Please enjoy this blog post co-authored by Andrew Lyons, eDiscovery Technology Specialist A&L Goodbody Solicitors and
Kayode Okubanjo, eDiscovery Analyst, A&L Goodbody Solicitors.
Technology-assisted review (TAR) has gone from a new technology to a critical element in a relatively short period of time. The first judicial approval of TAR in e-discovery was in the United States, in the February 2012 Opinion and Order in Da Silva Moore v. Publicis Groupe. Ireland followed in 2015 and the UK in 2016, and the use of TAR is now an everyday occurrence across the globe.
When embarking on a new project, the question of whether or not to use TAR is often near the top of the list, and most large projects won't go ahead without some element of TAR to speed along the review. However, for those new to discovery or those not involved heavily in the technology of discovery, it can be difficult to work out exactly what is being proposed, or the difference between types of methods. This article will give a brief introduction of TAR and lay out the basics of what you really need to know to start taking advantage of TAR.
What is TAR?
TAR is the use of computer software in legal proceedings or cases to automatically categorise documents. This is driven by a process of using "machine learning" which helps the computer make decisions. Machine learning is a form of Artificial Intelligence (AI) in which the computer first learns from human coding decisions, and then tries to make additional coding decisions independently.
The most basic function of TAR is to classify documents as relevant or irrelevant.
A successful TAR process can evaluate and classify a significant number of documents with fewer hours of manual, human document review thereby reducing cost and time, while achieving more accurate results. There are a few ways that the accuracy of a TAR process can be assessed, and proving your TAR process is sufficiently accurate is often cause for discussion between the parties in a case.
What types of TAR do I need to be aware of?
Although there are different types of TAR you might hear about, the basic technology today can be divided into two categories: sample-based learning and active learning. These can also be referred to as TAR 1.0 and TAR 2.0.
TAR 1.0 uses a sampling method to build a training set of documents, which is code other similar documents. The accuracy of the computer's coding will be assessed by human reviewers in a blind test over a series of coding rounds, and the process ends when the computer us shown to be sufficiently accurate in its coding decisions. In this method, not all documents identified by the computer as relevant will have been reviewed by a human, so it may be necessary to carry out a secondary review for privilege or other issues.
TAR 2.0, also known as Continuous Active Learning, has become the default approach for the use of the technology. TAR 2.0 improves on the TAR 1.0 process by providing a more intuitive way for promoting the documents most likely to be relevant for a human review, and easier tracking and visualization of the state of the computer model. Documents are continually streamed to human reviewers, with documents assessed by the computer as most likely to be relevant prioritized. Human reviewers keep reviewing until they stop seeing relevant documents, and they review documents, the computer uses their coding decisions to make up to date decisions about which documents are most likely to be relevant.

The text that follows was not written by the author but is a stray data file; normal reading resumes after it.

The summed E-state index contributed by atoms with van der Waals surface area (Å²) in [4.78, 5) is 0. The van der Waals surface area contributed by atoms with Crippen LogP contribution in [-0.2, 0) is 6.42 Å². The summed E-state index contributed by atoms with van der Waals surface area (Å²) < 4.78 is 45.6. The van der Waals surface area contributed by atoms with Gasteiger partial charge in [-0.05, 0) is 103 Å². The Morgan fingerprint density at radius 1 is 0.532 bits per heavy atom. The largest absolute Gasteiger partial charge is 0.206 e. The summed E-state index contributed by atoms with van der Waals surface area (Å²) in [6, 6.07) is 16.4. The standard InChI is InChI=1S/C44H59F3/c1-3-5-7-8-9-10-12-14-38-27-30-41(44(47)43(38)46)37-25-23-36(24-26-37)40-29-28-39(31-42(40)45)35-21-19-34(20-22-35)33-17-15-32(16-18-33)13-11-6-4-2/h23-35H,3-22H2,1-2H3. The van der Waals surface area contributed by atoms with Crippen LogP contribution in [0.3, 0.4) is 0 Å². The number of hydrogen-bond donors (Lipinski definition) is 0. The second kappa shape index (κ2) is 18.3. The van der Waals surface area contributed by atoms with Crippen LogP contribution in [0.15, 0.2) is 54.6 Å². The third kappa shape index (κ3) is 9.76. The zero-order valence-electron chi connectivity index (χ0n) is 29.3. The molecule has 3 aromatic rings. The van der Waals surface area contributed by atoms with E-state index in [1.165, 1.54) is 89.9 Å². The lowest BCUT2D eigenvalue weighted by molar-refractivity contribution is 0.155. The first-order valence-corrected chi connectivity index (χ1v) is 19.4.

TAR 3.0 has also been introduced recently. The key aim of TAR 3.0 is to leverage the features of TAR 2.0 with new techniques that will allow for earlier and smarter identification of relevant documents. Research is ongoing into how best to implement TAR 3.0 practically.
What is not TAR?
TAR is a term that can be employed when describing technical methods utilised to refine data, however, not all instances refer to the use of predictive coding or identifying documents that are likely to be relevant through continuous learning. Examples of this could be sentiment analysis, communications analysis and image analysis. Although these methods can be classified as Technology Assisted Review, the abbreviation and meaning of 'TAR' is generally reserved for the utilization of predictive coding.
How do I know what kind of TAR to use / what kind of TAR I am using?
It is unlikely that you are using TAR 1.0. TAR 1.0 was effectively rendered obsolete with the introduction of TAR 2.0 due to its introduction of continuous learning and removal of training rounds. Unless stated otherwise, you are most likely using TAR 2.0 - and if you are not, you should be!
Benefits of TAR
There are a number of key benefits which TAR can bring to a document review
- Time and cost reductions – reviewing fewer documents and freeing up lawyers to focus on more substantive legal work
- Improved accuracy – minimise human error and review, and allow more time for document analysis
- Early access to information - allows legal teams to determine facts and problems more efficiently by isolating on the most relevant documents more quickly
- Organisation – allows for quicker triage of data and removal of irrelevant documents. We also see improvements when dealing with rolling data sets or reviews, as TAR results can be carried through to new data in the case